In the wake of an investigation of possible listeria contamination of Blue Bell ice cream products, Sabra Dipping Company has recalled 30,000 cases of its hummus for the same reason. A random test conducted by health authorities in Michigan discovered the hummus to be possibly contaminated with listeria. The recall concerns the Classic variety of Sabra hummus.
Spokeswoman Jennifer Holton of the Michigan Department of Agriculture knows of no reported illnesses linked to Sabra hummus, but she urges consumers to be vigilant. Should they begin to feel sick as a result of eating the hummus, they are urged to contact their local health department. In order to determine the source of the bacteria, it is also of utmost importance to make a list of everything consumed in the last two to three days.
The bacteria also recently forced an Oklahoma Blue Bell ice-cream-product plant to close and recalls to be issued. Both of these recalls followed an earlier recall of several spinach brands for listeria contamination as well.
The Associated Press reported today that after being inspected by the Oklahoma Department of Agriculture, Food and Forestry, an Oklahoma Blue Bell facility, which was later tied to three deaths from listeria, was praised by inspectors, who found no violations. The AP obtained the report, in which the inspector notes,”Great Job! Keep it up!”
On Thursday, officials with the department defended finding no violations during the routine inspection, which took place on March 18, saying inspectors had no reason to test the plant for listeria. According to the director of the agency’s food safety division, Stan Stromberg, the Blue Bell facility had no prior instances of being linked to the food-borne illness, adding that the department was not made aware of the link between the plant and listeria until March 22. The Oklahoma facility has been linked to the listeria contamination involving Blue Bell ice cream products, and was voluntarily closed last weekend.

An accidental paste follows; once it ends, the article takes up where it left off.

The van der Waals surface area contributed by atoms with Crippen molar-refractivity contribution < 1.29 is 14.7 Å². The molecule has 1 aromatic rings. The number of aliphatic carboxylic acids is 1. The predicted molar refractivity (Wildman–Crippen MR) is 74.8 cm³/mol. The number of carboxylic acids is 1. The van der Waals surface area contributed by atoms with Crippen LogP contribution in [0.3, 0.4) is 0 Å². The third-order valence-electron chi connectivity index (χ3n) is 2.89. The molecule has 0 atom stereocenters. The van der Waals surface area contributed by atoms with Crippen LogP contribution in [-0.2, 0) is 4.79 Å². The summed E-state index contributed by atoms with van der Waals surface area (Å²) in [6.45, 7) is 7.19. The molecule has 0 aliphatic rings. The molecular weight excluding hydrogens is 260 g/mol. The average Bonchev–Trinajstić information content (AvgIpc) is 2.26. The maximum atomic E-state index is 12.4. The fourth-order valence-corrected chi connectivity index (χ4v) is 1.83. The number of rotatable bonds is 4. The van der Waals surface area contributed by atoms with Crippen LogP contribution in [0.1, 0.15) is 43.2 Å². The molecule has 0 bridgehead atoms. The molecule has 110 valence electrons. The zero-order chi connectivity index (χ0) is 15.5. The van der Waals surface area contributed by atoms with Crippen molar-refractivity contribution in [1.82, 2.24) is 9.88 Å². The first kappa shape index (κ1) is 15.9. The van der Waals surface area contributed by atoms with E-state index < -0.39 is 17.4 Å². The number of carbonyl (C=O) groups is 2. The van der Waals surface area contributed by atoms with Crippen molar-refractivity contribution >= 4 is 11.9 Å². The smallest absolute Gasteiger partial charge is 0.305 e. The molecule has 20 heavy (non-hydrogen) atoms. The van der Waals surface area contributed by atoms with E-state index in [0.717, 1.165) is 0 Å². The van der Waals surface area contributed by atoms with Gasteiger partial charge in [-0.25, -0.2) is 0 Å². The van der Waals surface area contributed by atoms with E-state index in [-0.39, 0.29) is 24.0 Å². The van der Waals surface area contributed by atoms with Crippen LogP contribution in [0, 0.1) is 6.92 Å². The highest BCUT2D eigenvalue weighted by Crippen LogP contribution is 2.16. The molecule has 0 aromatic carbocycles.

Blue Bell has recalled products which were produced in the Oklahoma facility. To date, eight people in Kansas and Texas were admitted to hospitals with listeria. Of those eight, three have died. In all, the ice cream maker has issued recalls in 23 states.
Four companies also voluntarily pulled their spinach products from shelves last month. Per FDA policy, the names of suppliers under investigation are not released, but Oxnard, Calif.-based Coastal Green LLC told ABC News they had supplied the spinach to three of the companies involved in the spinach recall. Spokesman for Coastal Green LLC, Paul Fanelli, said that when routine testing of its products detected listeria, they immediately notified the FDA.
Listeria lives in the digestive tracts of animals. When crops of vegetables and fruits are contaminated with animal feces and then distributed to humans, an illness called listeriosis may occur. Contamination of crops can result from tainted wash or irrigation water, or by animals who enter the fields. In order to safeguard against developing listeria, it is recommended to wash vegetables and fruit at home before serving or eating.
Although people in good health can ingest listeria without developing listeriosis, those with weakened immune systems are susceptible to becoming ill. The symptoms of listeriosis include fever, gastrointestinal symptoms and muscle aches. Diarrhea and vomiting can result in dehydration, which is especially dangerous to those who are already sick. The disease can be confirmed with lab tests, and the treatment includes fluids and antibiotics.
A list of hummus products included in the Sabra recall is available on the company’s website at sabra.com. While investigators search to find the source of the recent listeria contamination in multiple products, consumers are advised to be aware of the development of any possible symptoms in themselves, and to maintain a watchful eye on babies, the elderly and the sick who may have consumed the affected spinach, ice cream products or hummus.
By Jennifer Pfalz
Image by James – Flickr License